Sometimes it seems the president can do no right, but that doesn't matter as long as business is booming, wages are up and people are working. Remember when he said this?
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Love him or hate him, worship or despise him, for all his missteps, foibles, ticks, tantrums and flaws, if the economy continues to do well not only will he not be impeached, he'll get re-elected in a landslide in 2020.
People didn't vote for a Republican last November. They voted for a parachute from a burning plane that was the dragging economy, stagnant wages and decades of broken promises from self-serving politicians. People aren't tethered to a party. They're looking out for their own bottoms and bottom lines.
The Dow is up 5,000 points this year, GDP growth has had two consecutive quarters of at least 3% growth, wages are up 2.5%, unemployment is down to 4.1% and consumer confidence is at a 17-year high. This isn't theoretical. People are feeling it. If this tax plan does half of what's promised, the economic engine is primed to go from zero to 60 by midterms.
This is not by virtue of what government has gotten right: Congressional Republicans are a parliament of drooling boobs, the president is like some unhinged babbling grandpa, and the groping perverts from both parties have their handful of resignations. Perhaps the best thing this president has created is a deregulatory environment that proves not only is the sky not falling, it might be boosted and blue from fewer nitpicky distractions and regulatory handcuffs that stifle growth and squash dreams.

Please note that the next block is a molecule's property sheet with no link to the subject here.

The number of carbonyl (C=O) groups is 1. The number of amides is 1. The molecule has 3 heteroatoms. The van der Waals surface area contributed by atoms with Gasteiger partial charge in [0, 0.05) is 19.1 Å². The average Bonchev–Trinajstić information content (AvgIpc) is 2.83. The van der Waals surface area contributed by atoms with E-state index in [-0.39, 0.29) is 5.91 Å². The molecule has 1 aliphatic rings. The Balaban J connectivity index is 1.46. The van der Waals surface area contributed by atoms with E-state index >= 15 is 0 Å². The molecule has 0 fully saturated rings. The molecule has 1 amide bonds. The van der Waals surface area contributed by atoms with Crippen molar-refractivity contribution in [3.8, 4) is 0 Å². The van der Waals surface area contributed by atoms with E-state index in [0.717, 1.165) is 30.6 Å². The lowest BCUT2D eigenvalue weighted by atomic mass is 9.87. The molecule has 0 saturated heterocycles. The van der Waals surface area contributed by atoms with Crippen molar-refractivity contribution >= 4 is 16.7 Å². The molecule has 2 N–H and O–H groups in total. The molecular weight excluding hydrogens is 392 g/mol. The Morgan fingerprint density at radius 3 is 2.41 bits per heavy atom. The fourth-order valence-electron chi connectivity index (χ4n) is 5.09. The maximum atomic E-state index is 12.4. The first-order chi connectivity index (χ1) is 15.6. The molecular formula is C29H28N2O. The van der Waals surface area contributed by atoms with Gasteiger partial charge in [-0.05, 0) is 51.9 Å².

Handcuffs are for bondage and bachelorette parties, and it would be utter sadism to try to change people through force of government. If only the pencil pushers could find a way to cut spending and further limit their scope, they have to be disappointing to illustrate the great contrast between optimistic individuals and hopeless politicians.